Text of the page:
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Did You Know? A New Book


A New Book:

Grand Excursions on the Upper Mississippi River: Places, Landscapes, and Regional Identity after 1854, edited by Curtis C. Roseman and Elizabeth M. Roseman. University of Iowa Press, 2004.


Summary Essays in the Book and Their Authors Ordering Information The Augustana Connection


The essays in this book each have in common the examination of Upper Mississippi River activities and environments that stem from the purpose and experience of the 1854 Grand Excursion. Each essay can be thought of as an excursion in itself. The first five explore topics directly related to the original Grand Excursion. The remaining essays explore major landscape elements and activities along the Upper Mississippi as they have evolved over the 150 years since that 1854 event. Stitching the volume together is a series of bridge illustrations that serve as “bridges” between chapters.

This unique bridge carried Milwaukee Road trains from
Prairie du Chien to Marquette, Iowa until 1961.


In the first essay the editors and Dick Stall describe the 1854 Grand Excursion and set the context within which it occurred. Drawing primarily on contemporary newspaper accounts, it details the precise route and timing of the excursion. It also describes the natural and cultural features of the Upper Mississippi valley through which the excursionists traveled. Drawing upon a register of guests, this chapter also features profiles of some of the prominent participants, including journalists, politicians, academics, artists, industrialists, and others.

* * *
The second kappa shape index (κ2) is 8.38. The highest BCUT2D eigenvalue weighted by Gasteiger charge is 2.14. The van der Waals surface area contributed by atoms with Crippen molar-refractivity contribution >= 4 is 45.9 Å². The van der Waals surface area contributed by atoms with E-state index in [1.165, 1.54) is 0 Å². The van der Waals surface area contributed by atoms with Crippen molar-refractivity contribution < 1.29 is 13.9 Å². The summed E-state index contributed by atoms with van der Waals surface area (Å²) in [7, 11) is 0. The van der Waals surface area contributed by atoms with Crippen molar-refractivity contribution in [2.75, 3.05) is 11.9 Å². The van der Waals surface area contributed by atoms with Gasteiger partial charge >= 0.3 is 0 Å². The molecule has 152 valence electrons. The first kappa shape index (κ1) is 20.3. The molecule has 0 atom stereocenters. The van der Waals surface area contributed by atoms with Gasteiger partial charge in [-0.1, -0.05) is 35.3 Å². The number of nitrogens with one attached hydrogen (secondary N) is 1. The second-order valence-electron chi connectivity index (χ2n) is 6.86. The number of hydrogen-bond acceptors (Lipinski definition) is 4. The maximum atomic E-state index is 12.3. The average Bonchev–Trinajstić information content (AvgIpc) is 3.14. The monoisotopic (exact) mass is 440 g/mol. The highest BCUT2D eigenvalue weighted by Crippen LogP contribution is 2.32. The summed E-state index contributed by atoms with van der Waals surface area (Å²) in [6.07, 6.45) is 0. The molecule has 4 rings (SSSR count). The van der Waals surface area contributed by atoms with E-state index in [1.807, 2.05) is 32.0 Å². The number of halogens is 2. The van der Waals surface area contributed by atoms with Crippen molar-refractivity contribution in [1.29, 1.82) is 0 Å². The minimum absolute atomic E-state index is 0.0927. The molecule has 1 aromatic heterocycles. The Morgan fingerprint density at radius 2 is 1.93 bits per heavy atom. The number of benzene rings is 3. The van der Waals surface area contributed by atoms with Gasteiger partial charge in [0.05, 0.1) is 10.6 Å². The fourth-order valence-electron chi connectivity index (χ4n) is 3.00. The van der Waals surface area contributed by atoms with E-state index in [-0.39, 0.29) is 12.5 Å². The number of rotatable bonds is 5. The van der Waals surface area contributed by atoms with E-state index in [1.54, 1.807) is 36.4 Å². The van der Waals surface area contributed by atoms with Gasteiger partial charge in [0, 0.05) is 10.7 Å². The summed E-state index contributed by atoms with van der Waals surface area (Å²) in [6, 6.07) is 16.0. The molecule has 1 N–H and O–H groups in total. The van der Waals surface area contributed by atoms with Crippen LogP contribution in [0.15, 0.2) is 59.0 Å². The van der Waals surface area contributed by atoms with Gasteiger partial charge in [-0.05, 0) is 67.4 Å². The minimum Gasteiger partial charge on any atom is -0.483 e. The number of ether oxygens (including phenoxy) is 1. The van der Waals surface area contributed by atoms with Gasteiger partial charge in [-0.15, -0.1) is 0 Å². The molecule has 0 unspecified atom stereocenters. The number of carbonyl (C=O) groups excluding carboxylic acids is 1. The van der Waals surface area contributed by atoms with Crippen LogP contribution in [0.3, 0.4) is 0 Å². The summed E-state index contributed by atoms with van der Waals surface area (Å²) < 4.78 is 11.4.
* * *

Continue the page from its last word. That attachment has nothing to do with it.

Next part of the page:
In the second essay Roald Tweet presents an account of the building of the Chicago and Rock Island Railroad, a process that was relatively swift and efficient. Tweet shows how this rail route won over others in the race to connect the East with the Mississippi River. Next is a reprint of “Steamboat Bill” Petersen’s chapter on the Grand Excursion from his book Steamboating on the Upper Mississippi River, first published by the State Historical Society of Iowa in 1937 then reprinted in 1968. Up till now Petersen’s has been the most widely recognized work on the 1854 Grand Excursion.

Following Petersen are two additional essays that relate directly to the original excursion. Susan Brooker-Gross reviews Eastern newspaper accounts of the excursion. Although not all reports were positive, the major themes of these accounts include productivity of the land, beauty of the landscape, prosperity of the towns, and the marvels of rail transportation. Edwin Hill follows with a treatment of steamboating on the Upper Mississippi, both before and after the Grand Excursion. Steamboats were central to the life of river towns and commerce for most of the nineteenth century, until railroad competition and other factors severely limited their usefulness by early in the twentieth century.